It has taken Gonzaga University freshman Bethany Pete, a member of the Shoshone-Paiute Tribes of Nevada and Idaho, all of one semester to accomplish something no other Gonzaga University student has ever done. Pete is the first Gonzaga student accepted for the extremely competitive Eighth Annual Public Policy and Leadership Conference at Harvard University’s John F. Kennedy School of Government, Feb. 21-24.
Freshman Bethany Pete, from Owyhee, Nev., Will Attend the Eighth Annual Public Policy and Leadership Conference at Harvard University Feb. 21-24.
Pete hails from Owyhee Nev., near the state line of Idaho and Nevada. A graduate of Owyhee High School with an advanced diploma and honors, Pete has chosen business administration as her major with a concentration in law and public policies. She selected this academic emphasis based on her experience growing up on the isolated Duck Valley Indian Reservation in Nevada. Her parents are Kenneth Pete, Sr. and Barbara Pete.
She will join a group of only 50 students chosen for the prestigious three-day conference at Harvard. The conference will not only provide an introduction to the field of public policy, but will also include a series of distinguished speakers, policy workshops, and exposure to possible public service careers.
Conference participants are required to attend all conference events. The conference will pay for all of Pete’s travel expenses to the event, meals, as well as room and board at the conference. Gonzaga history and political science Instructor Daniel Bubb wrote a letter of recommendation for Pete, whom he taught in his American politics class.
“She is an excellent student who goes far beyond what is required of her in class, and submits terrific, scholarly work,” Bubb wrote in his recommendation letter for Pete. “I feel that Bethany would be an ideal candidate for the conference because she demonstrates strong scholarly ability to amass and critically analyze large volumes of material, and provides insightful and well-constructed answers to complex questions about political issues. She has a solid work ethic and consistently displays it in her coursework and in class discussions.”
Bubb noted that Pete has earned the respect of her peers primarily through her leadership ability and positive attitude.
“In the time that I have known her, Bethany is an impressive, mature, motivated and talented student. And I feel very fortunate to have the opportunity to work with someone of her caliber,” Bubb wrote. “In the five years that I have taught at colleges and universities, I definitely would rank Bethany in the top five percentile. She is a terrific person with a very bright future.”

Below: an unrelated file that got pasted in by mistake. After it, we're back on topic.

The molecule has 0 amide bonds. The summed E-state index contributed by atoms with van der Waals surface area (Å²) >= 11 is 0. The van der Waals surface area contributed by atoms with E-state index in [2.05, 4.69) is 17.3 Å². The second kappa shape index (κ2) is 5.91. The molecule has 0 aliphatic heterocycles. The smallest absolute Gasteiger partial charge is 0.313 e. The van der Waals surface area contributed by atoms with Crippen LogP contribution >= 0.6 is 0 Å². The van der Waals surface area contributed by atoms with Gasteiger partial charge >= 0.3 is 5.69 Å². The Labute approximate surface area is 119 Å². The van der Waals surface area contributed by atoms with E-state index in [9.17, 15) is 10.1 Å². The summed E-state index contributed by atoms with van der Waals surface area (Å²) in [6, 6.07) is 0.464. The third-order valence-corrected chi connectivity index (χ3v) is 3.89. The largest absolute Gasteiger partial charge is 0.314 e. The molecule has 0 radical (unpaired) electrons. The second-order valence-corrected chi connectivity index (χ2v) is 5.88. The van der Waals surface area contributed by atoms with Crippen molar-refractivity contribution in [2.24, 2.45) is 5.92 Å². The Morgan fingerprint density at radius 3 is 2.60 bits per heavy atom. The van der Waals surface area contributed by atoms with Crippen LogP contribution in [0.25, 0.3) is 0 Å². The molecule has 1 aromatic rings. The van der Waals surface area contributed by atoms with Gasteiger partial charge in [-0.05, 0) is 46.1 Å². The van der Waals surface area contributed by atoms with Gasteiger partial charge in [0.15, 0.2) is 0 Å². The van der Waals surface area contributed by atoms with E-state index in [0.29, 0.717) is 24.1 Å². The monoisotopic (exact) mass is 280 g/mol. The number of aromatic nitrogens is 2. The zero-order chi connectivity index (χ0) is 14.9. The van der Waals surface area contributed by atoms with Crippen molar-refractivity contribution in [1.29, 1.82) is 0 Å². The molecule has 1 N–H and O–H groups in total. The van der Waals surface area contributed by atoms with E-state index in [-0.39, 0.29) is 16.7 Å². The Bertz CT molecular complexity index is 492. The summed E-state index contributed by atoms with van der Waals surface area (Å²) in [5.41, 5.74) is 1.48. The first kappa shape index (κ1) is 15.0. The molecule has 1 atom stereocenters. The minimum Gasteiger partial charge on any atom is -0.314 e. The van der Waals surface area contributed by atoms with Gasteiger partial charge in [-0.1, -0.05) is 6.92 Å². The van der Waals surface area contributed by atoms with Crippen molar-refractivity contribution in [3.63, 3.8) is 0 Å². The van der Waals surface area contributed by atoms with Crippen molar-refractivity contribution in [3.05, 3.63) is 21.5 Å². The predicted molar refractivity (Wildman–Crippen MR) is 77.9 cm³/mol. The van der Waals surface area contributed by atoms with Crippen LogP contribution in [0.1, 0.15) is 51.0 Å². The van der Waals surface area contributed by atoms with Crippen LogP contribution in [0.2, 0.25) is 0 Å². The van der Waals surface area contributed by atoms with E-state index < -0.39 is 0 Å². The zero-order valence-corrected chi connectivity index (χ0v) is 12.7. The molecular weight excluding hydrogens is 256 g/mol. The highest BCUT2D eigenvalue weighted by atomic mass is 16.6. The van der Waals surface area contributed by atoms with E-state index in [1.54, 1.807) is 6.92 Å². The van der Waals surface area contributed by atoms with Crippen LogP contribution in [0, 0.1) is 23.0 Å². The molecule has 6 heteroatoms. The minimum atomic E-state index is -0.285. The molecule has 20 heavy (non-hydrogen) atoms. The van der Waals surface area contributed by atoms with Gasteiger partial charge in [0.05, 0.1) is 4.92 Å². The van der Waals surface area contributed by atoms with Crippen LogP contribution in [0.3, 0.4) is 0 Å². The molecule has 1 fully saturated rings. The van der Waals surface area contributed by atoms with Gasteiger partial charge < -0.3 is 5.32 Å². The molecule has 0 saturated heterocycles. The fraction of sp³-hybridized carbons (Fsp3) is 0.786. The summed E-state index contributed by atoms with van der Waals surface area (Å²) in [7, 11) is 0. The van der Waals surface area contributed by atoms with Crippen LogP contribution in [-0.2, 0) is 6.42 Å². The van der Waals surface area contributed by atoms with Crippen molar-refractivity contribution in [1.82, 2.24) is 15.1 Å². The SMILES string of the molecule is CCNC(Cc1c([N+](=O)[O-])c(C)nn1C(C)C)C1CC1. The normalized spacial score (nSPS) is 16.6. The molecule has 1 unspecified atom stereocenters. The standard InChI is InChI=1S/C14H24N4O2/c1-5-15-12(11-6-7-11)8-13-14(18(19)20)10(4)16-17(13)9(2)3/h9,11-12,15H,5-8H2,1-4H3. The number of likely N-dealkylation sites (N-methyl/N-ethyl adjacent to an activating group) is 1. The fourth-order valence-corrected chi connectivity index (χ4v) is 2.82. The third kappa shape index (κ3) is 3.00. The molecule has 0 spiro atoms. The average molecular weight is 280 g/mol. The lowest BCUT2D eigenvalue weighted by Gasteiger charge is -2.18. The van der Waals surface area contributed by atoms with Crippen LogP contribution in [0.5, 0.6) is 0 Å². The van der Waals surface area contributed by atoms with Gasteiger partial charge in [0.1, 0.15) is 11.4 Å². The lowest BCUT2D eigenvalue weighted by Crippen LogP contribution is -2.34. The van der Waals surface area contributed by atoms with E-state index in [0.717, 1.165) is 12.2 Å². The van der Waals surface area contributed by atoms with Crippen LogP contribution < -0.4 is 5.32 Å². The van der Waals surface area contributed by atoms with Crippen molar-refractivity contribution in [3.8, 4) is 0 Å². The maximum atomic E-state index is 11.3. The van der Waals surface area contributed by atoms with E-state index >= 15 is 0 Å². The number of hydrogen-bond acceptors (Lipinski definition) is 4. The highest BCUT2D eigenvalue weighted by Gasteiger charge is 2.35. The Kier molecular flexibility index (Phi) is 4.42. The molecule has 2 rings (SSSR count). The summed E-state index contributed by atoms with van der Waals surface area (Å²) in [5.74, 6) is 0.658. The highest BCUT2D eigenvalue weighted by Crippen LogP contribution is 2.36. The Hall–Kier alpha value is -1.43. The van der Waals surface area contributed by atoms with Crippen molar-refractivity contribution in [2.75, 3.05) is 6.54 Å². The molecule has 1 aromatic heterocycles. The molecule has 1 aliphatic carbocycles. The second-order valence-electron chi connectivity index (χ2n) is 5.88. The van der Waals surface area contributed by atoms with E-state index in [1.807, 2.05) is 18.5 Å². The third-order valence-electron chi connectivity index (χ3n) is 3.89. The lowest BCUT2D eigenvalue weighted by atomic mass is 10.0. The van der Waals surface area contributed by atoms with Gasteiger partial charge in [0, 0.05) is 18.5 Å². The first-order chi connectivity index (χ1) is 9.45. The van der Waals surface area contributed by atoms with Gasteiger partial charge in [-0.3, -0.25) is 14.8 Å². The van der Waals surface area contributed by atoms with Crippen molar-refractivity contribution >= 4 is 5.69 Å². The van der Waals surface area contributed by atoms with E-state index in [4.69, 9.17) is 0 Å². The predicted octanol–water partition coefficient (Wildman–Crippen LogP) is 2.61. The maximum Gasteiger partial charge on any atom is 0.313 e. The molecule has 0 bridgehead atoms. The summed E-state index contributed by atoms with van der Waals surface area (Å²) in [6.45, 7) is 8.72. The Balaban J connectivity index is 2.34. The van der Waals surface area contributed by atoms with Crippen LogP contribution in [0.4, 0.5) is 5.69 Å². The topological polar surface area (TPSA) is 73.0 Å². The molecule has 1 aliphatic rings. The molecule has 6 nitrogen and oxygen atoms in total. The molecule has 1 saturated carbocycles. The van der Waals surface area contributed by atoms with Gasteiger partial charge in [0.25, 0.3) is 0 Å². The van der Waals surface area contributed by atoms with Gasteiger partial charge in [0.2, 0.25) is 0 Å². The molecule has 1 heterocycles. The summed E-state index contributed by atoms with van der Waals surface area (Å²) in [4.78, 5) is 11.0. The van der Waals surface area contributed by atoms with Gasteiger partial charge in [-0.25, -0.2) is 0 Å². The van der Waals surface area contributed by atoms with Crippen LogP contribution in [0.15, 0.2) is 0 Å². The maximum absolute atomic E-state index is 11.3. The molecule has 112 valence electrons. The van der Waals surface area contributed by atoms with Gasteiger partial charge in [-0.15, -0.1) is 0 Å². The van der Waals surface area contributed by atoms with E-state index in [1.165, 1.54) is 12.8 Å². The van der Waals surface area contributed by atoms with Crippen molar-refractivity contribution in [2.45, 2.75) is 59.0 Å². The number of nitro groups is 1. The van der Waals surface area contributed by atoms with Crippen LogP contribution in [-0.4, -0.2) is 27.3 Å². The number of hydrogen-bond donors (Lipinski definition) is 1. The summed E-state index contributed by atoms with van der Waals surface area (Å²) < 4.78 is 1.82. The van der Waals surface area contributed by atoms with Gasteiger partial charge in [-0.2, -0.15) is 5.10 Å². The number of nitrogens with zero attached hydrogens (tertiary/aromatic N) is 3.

Pete said she strived to maintain the highest expectations for herself throughout high school, and to be an exceptional role model. She served as student body president in both her junior and senior years, which provided her the opportunity to become involved in tribal government.
As team captain, she led both her volleyball and basketball teams to consecutive state championships for the first time her school’s history. Also, she was active in the band as a clarinet player because she felt “it was important to role model for younger students a passion for the fine arts.”
In Pete’s senior year in high school, she completed a team project validating the effectiveness of native plants. The project received First Team Grand Prize at the Elko County Science Fair and qualified for the Intel International Science & Engineering Fair. At the international level the project received an Honorable Mention for Special Award in Microbiology. Upon graduating, she was honored with the Air Force Recruiting Service Mathematics and Science Award and the Principal’s Leadership Award for demonstrated ability to combine academic excellence and exemplary leadership roles in school and community activities.
“My community activities included peer tutoring, in which I helped students with learning disabilities improve their reading and math skills,” said Pete, who also was crowned the Fourth of July Pow-wow Princess, allowing her to represent Shoshone-Paiute Tribes. “The accomplishment I am most proud of is having remained drug and alcohol free. I hope that my example will give other young Native Americans, including my younger brothers and sister, the courage to live a substance-free life in face of escalating peer pressure.”
Pete said she hopes to learn at Gonzaga how to serve her people to the best of her abilities and truly make a difference in the lives of her people.
“I wish to make a difference not only in the area of law and policy but in the overall standard of living in the Native American communities by establishing programs that expose tribal members to the fine arts, science, math and a high educational standard,” she said. “Upon completion of my undergraduate program I would like to gain vital work experience working in Native American communities and eventually apply for law school after which I plan to pursue a career in government.”
So far, Pete said Gonzaga is everything she had hoped it would be.
“The education I am receiving is wonderful along with the professors and friends that I have made,” she said. “I would like to see a larger Native American population but other than that Gonzaga is great!” She plans to attend the conference and is excited to represent Gonzaga.
For more information, contact Instructor Daniel Bubb at (509) 323-6948 or via e-mail.